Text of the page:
FDA Cannot Claim Regulatory Authority Over LDTs – But Labs Must Be Mindful, and Public Health Remains a Priority

On August 19, 2020, HHS settled a debate that began nearly 30 years ago: FDA cannot regulate laboratory developed tests (LDTs) until and unless the agency presents its authority to do so through notice-and-comment rulemaking. This decision by HHS includes LDTs related to COVID-19, as well as all other LDTs.[1] HHS’ decision ends FDA’s use of Guidance Documents and enforcement discretion to address LDTs, which also ends decades of confusion and uncertainty for the entire laboratory industry. LDT developers now have certainty about which laws, regulations, and standards apply to their tests and facilities, and public health protections will still be applied and enforced.

The response to HHS’ decision has been as divided as FDA’s oversight of LDTs itself. Why is it so controversial, and how are LDT developers impacted?

FDA’s Authority Over LDTs Had Never Been Clear

FDA has authority under the Federal Food, Drug, and Cosmetic Act (FDCA) to regulate devices. The definition of “device” includes an “in vitro reagent, or other similar or related article… intended for use in the diagnosis of disease or other conditions, or in the cure, mitigation, treatment, or prevention of disease.”[2] There is general agreement that diagnostic tests satisfy this definition and fall under FDA’s authority. But, there are two broad categories of diagnostic tests: commercial in vitro diagnostics (IVDs) and LDTs.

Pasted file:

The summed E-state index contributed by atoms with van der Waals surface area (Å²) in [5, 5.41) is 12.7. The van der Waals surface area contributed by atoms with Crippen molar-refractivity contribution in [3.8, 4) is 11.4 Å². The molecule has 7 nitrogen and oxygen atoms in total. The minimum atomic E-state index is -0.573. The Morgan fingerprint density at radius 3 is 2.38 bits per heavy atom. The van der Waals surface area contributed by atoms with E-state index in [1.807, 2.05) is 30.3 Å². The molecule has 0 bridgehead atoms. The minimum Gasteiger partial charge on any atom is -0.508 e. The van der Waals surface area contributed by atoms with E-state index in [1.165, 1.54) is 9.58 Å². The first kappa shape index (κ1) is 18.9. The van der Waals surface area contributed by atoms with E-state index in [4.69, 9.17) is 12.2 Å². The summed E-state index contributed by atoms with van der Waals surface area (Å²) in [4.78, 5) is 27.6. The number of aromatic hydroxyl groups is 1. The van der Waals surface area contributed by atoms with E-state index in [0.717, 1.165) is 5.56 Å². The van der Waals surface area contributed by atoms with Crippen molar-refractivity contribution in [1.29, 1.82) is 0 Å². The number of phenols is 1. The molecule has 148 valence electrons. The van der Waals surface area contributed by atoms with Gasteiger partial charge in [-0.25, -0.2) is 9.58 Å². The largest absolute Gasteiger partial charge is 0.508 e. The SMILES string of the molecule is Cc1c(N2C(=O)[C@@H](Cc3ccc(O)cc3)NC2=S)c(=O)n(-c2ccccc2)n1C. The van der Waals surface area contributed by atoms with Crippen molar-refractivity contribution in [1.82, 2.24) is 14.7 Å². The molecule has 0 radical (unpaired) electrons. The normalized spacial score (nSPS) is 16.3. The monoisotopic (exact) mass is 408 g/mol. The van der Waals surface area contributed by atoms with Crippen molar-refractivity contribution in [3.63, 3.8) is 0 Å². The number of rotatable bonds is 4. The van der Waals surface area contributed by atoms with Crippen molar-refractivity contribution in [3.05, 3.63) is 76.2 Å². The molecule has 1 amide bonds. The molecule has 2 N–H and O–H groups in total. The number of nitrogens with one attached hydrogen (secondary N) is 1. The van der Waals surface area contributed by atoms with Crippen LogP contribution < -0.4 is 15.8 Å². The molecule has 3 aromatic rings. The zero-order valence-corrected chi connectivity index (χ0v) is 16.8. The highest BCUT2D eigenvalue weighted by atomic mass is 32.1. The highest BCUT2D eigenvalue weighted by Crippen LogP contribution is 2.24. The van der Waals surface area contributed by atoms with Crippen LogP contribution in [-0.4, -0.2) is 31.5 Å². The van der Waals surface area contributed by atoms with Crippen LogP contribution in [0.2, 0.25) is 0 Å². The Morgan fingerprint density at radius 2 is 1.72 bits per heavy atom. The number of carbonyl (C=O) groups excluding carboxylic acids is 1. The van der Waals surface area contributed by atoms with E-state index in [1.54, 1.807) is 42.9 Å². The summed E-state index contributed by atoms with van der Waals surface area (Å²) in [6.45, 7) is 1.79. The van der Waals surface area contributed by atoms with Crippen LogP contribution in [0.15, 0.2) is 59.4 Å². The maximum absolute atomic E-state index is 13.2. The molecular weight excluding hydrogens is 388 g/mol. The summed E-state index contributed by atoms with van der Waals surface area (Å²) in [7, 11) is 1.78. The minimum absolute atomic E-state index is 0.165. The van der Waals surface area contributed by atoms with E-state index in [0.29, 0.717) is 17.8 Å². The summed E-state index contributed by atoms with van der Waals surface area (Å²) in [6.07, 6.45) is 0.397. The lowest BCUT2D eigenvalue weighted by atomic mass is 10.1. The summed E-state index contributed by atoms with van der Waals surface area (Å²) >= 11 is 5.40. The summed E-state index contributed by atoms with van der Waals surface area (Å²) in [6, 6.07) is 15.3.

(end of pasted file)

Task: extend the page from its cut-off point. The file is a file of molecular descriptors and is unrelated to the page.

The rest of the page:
IVDs are diagnostic tests that manufacturers sell to laboratories as complete “kits.” IVDs come with all components – reagents, controls, and procedures – that a laboratory needs to perform the test. LDTs are designed, manufactured, and performed entirely within a single laboratory. This distinction presents the legal and jurisdictional issue at the center of the LDT debate.

The FDCA does not provide FDA with authority over laboratories. That authority is given to the Centers for Medicare & Medicaid Services (CMS) through the Clinical Laboratory Improvement Amendments of 1988 (CLIA). CLIA sets forth strict quality standards, categorization, and certification requirements for all laboratories and laboratory tests in the United States that test human samples. CLIA was enacted after FDA was given authority over “devices,” which supports the argument that Congress did not intend for FDA to regulate laboratories.[3]

Rulemaking is a Clearer Path for FDA

FDA’s authority over laboratories has been challenged since the agency asserted it in a Draft Compliance Policy Guide in 1992.[4] In the face of challenges and continuing debate, FDA did not pursue notice-and-comment rulemaking, i.e., what HHS now requires. Instead, FDA issued Draft Guidance documents in 2006 and 2014, and has still not issued Final Guidance.[5] In 2017, FDA released a “Discussion Paper” that synthesized feedback from the 2014 Draft Guidance and follow-up meetings with stakeholders, but specifically disclaimed representing any agency position.[6] FDA’s Discussion Paper has no force of law. Even when final, Guidance documents are not enforceable and do not bind FDA or industry.